In another sign sedans just aren’t as hot as SUVs, Mercedes-Benz is moving A-Class Sedan production to make room for the new GLB.
Automotive News reports production of the A-Class Sedan at Mercedes-Benz’s Aguascalientes factory in Mexico will end after just two years, despite a significant investment in tooling.
UPDATE, 20/07/20 2:55pm – An earlier version of this story incorrectly stated the Australian-market A-Class sedan is built in Mexico when it’s already sourced from Germany.
In a communication to suppliers obtained by Automotive News, Mercedes-Benz said it was moving A-Class production to focus on the GLB and cited market developments as a result of the pandemic.
Disappointing sales in the US market may be to blame – small luxury sedan market share has fallen 40 per cent there since 2015.
Production of the sedan will continue at the company’s Rastatt factory in Germany, which currently supplies the Australian market. Rastatt is also one of three European factories that produce the A-Class hatchback, the others being in Finland and Hungary. The latter is where we source our A-Class hatches from.
Daimler opened the Aguascalientes (“hot waters”) plant in a joint-venture with Nissan in 2017. It’s significantly under-utilised, last year manufacturing just 90,408 vehicles when it has the capacity to build more than 230,000.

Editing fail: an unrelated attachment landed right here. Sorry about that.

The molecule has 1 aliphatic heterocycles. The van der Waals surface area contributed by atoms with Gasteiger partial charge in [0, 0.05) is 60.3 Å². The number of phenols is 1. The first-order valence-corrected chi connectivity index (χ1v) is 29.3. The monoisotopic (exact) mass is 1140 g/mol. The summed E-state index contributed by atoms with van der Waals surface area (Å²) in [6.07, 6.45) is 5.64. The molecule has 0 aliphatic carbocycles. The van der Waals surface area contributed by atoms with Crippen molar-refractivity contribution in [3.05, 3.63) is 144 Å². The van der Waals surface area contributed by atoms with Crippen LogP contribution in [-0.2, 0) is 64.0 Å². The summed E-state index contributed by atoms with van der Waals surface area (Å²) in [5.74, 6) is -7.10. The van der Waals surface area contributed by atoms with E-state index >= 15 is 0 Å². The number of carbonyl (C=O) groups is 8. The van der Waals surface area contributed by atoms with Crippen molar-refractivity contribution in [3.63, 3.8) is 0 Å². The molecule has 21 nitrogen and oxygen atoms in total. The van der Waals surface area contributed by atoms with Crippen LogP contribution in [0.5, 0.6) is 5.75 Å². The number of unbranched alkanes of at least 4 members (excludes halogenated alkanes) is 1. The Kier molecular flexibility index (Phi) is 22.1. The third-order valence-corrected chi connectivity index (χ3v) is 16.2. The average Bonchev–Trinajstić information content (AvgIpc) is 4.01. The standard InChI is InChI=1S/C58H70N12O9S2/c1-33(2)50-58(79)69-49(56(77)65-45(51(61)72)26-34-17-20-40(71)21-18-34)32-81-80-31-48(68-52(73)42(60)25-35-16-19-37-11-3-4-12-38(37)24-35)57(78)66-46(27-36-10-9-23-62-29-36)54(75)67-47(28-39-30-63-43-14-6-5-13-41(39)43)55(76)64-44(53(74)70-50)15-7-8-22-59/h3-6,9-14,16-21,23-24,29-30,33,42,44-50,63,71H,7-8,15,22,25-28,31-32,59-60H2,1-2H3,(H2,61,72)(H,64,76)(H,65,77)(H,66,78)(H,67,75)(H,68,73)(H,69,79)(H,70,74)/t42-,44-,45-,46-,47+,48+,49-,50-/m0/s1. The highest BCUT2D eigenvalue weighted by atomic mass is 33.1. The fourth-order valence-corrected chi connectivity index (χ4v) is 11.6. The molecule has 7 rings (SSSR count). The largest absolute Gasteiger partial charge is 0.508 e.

Disappointing sales for the Infiniti QX50 and delays for its QX55 coupe SUV sibling play a large part in that. An unspecified small luxury car, which was to be co-developed by Daimler and Infiniti and built there, was also scrapped.
Around 96,000 GLBs were expected to roll out of the Mexican plant this year until the Coronavirus crisis weakened demand and closed dealerships. That’s more than twice as many units than Mercedes produced of the A-Class Sedan there last year.
This is the first generation of A-Class to offer a sedan, which means Mercedes now has two four-doors in its A family of cars.
The CLA, marketed as a coupe, commands a healthy premium over the three-box A-Class – the cheapest A-Class sedan, the A180, costs $46,200 before on-road costs while the CLA range opens with the CLA200 at $60,700 before on-road costs.
Even comparing models with identical powertrains, there’s a significant gulf. An all-wheel drive A250 sedan costs $59,200 before on-road costs while an all-wheel drive CLA250 costs $70,200 before on-roads.
Mercedes’ sedan styling is getting increasingly swoopy and curvaceous, which puts the A-Class sedan on a collision course with the CLA.
You need only look at the updated E-Class and its coupe-like tail lights to see how the next CLA will have to be even more adventurous visually than the current model to distinguish itself from the cheaper A-Class.
Whether because it’s a new generation or because there’s now a sedan variant, A-Class sales are up 25.9 per cent year-to-date.
Mercedes doesn’t split out sales of the hatch and sedan variants, so it’s unclear how many of the 3342 A-Classes sold so far this year are of the booted variety.
Mercedes has also sold 844 of the related CLA, its sales up by 39.7 per cent. Rival BMW has sold 1356 1 Series hatchbacks and 671 of the new 2 Series Gran Coupe, while Audi has sold only 1090 of its soon-to-be replaced A3.
The story is a little different in the small luxury SUV market, where the Audi Q3 and BMW X1 are outselling the Mercedes-Benz GLA.
Expect the redesigned GLA, arriving soon, to claw back some ground. The new GLB is already off to a strong start, too – with 213 sales in its first month on the market, it outsold other small SUVs like the Audi Q2 and BMW X2.